Abiding and Abundance

John 15:1-17

25 October 2009

St Mary's, White Waltham

Morning Prayer

Don Carson's Pillar New Testament Commentary on John is extremely helpful. As ever, Carson untangles the knotty points with great wisdom


A few months ago I enjoyed a visit to Hampton Court for the first time. It's quite pricey to get in, but you can use Tesco clubcard vouchers: every little helps!

There are many impressive things to see at Hampton Court, but one of the most impressive is the enormous Great Vine. This vine was planted in 1769 which makes it now 240 years old. It's grown to measure 12 feet around the base, and the branches snake their way all over the immense glasshouse that was specially built around it. The longest branch is an amazing 120 feet.

And it produces an immense amount of fruit. At the height of its fruitfulness in the 19th century this single vine was producing over two thousand bunches of grapes a year, with a total weight of around a ton.

In fact, this venerable vine is reckoned to be probably the oldest and largest vine in the world.

However, the first thing we learn from our Bible passage this morning is that there is a far larger, far older vine in existence. John 15 verse 1, Jesus says, I am the true vine, and my Father is the gardenerref.

This is the last of Jesus' seven "I am" sayings, and to grasp its real significance we need to know that, in the Old Testament, the picture of a grape vine was often used to refer to the people of God.

For example, in Isaiah chapter five, God declares, The vineyard of the Lord Almighty is the house of Israelref. But, in all the Old Testament passages, God's people are always a sickly vine, producing bad grapes. Isaiah says that God looked for a crop of good grapes, but it yielded only bad fruit.ref

So when Jesus declares that he is the true vine, he is making a massive claim. Jesus is saying that he has come to be what Old Testament Israel failed to be. Now there will be a new people of God who are connected to Jesus, and, in him, they will at last produce good fruit. Relationship with Jesus will truly define who is, and who is not, the people of God.

The two key themes of this passage are the need to remain in Jesus, and the fruitfulness that results. These two themes are entwined like vine branches throughout the passage, but they come together most clearly in verse 5, If a man remains in me and I in him, he will bear much fruit.ref

I want to look at these themes under two headings Abiding, the need to remain in Jesus and Abundance, the promise of fruitfulness: abiding and abundance.

Abiding - the need to remain in Jesus

So first, we need to remain or abide in Jesus. The word that the NIV translates "remain" occurs eleven times throughout the passage, which suggests that it is a Big Idea.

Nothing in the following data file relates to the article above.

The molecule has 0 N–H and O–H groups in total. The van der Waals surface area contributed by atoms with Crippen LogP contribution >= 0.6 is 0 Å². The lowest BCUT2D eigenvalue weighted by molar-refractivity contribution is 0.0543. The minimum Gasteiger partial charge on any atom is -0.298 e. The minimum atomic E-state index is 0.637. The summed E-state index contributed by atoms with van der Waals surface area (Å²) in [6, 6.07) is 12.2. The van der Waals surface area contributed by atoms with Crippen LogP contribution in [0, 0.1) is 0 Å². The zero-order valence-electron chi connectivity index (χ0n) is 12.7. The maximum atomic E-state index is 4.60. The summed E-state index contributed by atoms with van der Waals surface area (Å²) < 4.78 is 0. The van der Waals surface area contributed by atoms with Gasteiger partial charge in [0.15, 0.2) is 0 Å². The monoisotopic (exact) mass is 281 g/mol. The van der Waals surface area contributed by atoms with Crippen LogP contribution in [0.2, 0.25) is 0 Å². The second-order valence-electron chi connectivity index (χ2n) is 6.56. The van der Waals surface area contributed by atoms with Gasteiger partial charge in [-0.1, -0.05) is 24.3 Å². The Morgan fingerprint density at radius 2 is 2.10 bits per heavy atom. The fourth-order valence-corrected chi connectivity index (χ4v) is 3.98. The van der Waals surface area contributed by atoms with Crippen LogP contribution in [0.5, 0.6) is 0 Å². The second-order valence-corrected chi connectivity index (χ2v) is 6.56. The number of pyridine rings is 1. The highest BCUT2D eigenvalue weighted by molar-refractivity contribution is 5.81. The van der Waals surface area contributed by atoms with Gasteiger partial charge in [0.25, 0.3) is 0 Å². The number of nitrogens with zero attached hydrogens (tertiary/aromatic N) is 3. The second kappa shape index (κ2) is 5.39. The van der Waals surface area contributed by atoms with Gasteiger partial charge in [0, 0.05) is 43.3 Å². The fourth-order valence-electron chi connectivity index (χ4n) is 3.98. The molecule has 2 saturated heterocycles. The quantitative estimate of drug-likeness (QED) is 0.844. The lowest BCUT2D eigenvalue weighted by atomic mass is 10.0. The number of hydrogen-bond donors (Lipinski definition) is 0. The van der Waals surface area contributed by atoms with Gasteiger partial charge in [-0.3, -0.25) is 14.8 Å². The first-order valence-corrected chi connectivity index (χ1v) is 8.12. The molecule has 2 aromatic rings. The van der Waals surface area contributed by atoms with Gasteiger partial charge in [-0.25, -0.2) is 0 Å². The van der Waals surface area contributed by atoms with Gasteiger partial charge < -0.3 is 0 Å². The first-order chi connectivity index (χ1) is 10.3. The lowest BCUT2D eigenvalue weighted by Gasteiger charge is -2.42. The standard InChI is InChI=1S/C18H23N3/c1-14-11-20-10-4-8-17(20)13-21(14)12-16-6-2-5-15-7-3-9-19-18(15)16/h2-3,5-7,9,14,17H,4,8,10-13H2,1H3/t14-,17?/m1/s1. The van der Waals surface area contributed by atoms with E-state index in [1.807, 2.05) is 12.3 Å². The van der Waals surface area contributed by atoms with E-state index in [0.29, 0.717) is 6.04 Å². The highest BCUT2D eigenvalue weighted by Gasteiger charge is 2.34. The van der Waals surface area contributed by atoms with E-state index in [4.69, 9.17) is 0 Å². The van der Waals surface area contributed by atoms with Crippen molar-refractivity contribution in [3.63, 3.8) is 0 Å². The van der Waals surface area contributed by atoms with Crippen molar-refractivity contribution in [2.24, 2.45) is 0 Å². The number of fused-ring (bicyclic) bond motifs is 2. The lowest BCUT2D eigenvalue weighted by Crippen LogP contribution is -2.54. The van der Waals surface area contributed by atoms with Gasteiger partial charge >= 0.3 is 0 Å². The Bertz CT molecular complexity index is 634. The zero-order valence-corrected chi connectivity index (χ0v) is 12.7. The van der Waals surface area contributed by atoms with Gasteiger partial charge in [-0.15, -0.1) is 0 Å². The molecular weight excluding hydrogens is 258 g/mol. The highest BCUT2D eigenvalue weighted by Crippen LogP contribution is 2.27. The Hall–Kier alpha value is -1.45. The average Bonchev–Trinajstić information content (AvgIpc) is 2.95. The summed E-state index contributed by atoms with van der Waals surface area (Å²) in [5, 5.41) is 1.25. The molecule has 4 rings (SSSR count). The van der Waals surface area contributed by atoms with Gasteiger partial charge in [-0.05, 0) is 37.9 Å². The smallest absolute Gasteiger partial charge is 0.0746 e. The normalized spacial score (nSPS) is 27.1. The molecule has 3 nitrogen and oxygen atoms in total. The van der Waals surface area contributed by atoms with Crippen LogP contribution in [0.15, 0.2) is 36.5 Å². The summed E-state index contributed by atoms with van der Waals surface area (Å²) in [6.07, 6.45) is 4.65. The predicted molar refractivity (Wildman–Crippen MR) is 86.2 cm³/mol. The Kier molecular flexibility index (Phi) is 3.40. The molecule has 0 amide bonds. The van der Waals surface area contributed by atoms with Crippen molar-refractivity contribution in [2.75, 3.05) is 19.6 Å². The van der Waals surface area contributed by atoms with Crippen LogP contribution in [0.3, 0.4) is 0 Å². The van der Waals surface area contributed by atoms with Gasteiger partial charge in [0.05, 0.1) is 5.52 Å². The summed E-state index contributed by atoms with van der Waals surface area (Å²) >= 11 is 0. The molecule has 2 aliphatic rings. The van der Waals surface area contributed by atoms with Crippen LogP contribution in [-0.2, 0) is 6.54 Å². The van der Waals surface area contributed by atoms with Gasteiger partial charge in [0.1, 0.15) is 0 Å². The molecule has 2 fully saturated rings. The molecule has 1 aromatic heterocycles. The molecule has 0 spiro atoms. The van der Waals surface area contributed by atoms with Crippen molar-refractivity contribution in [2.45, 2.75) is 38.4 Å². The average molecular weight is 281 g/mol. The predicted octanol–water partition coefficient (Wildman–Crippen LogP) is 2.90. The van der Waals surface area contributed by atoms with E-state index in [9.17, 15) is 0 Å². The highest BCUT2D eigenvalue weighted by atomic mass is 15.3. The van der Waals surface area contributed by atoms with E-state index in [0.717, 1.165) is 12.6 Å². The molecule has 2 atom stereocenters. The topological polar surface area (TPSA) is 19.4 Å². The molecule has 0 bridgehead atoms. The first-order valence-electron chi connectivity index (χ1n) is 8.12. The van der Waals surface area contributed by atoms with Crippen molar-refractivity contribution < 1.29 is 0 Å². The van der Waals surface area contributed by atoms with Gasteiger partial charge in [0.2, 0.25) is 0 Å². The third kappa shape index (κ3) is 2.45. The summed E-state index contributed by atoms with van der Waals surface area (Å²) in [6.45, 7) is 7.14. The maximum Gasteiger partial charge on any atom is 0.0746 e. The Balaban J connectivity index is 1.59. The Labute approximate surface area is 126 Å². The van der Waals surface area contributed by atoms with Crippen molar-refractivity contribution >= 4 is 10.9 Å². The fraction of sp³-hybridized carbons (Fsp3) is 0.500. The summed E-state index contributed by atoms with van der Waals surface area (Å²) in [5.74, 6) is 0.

In other versions the word is translated "abide", which is a bit old fashioned these days, but I rather like it. It essentially means to stay, to dwell, to continue in the same place or state.

To see the point that Jesus is making, have a look at verses four and five and see how they parallel each other.

In verse 4 Jesus commands, Remain in me, and I will remain in you.ref In verse 5 he gives us a picture to explain what he means, I am the vine; you are the branches.ref

We remain or abide in Jesus in the same way that the branch of a vine remains part of the whole. As long as the branch is attached to the trunk and roots of the vine, life-giving sap can flow through it. It is alive and leafy and fruitful. As soon as a branch is detached from the core of the vine, it is dead and only good for burning.

In the same way, God's people must remain attached to the core, to Jesus. Then his life giving Spirit can flow through us, energising us and making us fruitful. As soon as we become detached from Jesus, we cease to be God's people. Apart from Jesus, spiritually we are dead.

Jesus makes the same point again in the second halves of verses four and five. Verse 4, No branch can bear fruit by itself; it must remain in the vine. Neither can you bear fruit unless you remain in meref. Verse 5, If a man remains in me and I in him, he will bear much fruit; apart from me you can do nothingref.

The relationship between the vine and its branches is intimate. The branches receive life from the vine; the vine produces its fruit through the branches.

To change the picture, in case viticulture is not your thing, imagine a lamp like a bedside lamp at home. Its purpose is to produce light, but it can only produce that light if it is plugged into the mains, if power flows through it. Jesus is like the national grid; he provides the power. The lamp simply needs to remain plugged in. If it becomes unplugged, it's practically useless.

So the message is clear: we are God's people only insofar as we are joined with, or plugged into, Jesus.

If we are God's people, we constantly depend on Jesus, we continuously rely on him. We turn to him in every circumstance, knowing that apart from him we can do nothing. We can never move on from Jesus. He is our life; he is all our power. He is the vine, we are the branches. We must abide, remain and dwell in him.

Abundance - the promise of fruitfulness

So that's abiding, the need to remain in Jesus. Now let's look at abundance, the promise of fruitfulness. This is the second big theme of the passage.

In verse 16 Jesus says that fruitfulness is our purpose in life, I chose you and appointed you to go and bear fruit — fruit that will lastref.

What is this fruit that Jesus wants us to bear? Well, we don't have an exhaustive list here, but there are three particular areas of fruitfulness that Jesus presents in this passage.

Power in Prayer

First, Jesus says that we will experience power in prayer if we are abiding in him. Have a look at verse 7, If you remain in me and my words remain in you, ask whatever you wish, and it will be given youref. And again look at verse 16, if you are abiding in Jesus then the Father will give you whatever you ask in my nameref.

This is not a blank cheque to fill out with anything we like — Lord, let me find an Aston Martin parked on my drive when I get home, Amen! No, we are to pray in accordance with Jesus' words and in his name. We are to pray the prayers Jesus wants us to pray.

Remaining in Jesus means letting his word, the Bible, teach us how to pray. It means learning to align our prayers with Jesus' concerns. Not praying selfishly or inappropriately, but praying along with Jesus. When we learn this we will be astonished at the answered prayer we see.

The fruit of power in our prayers is a sure sign that we are connected to the vine, that we are remaining in Jesus.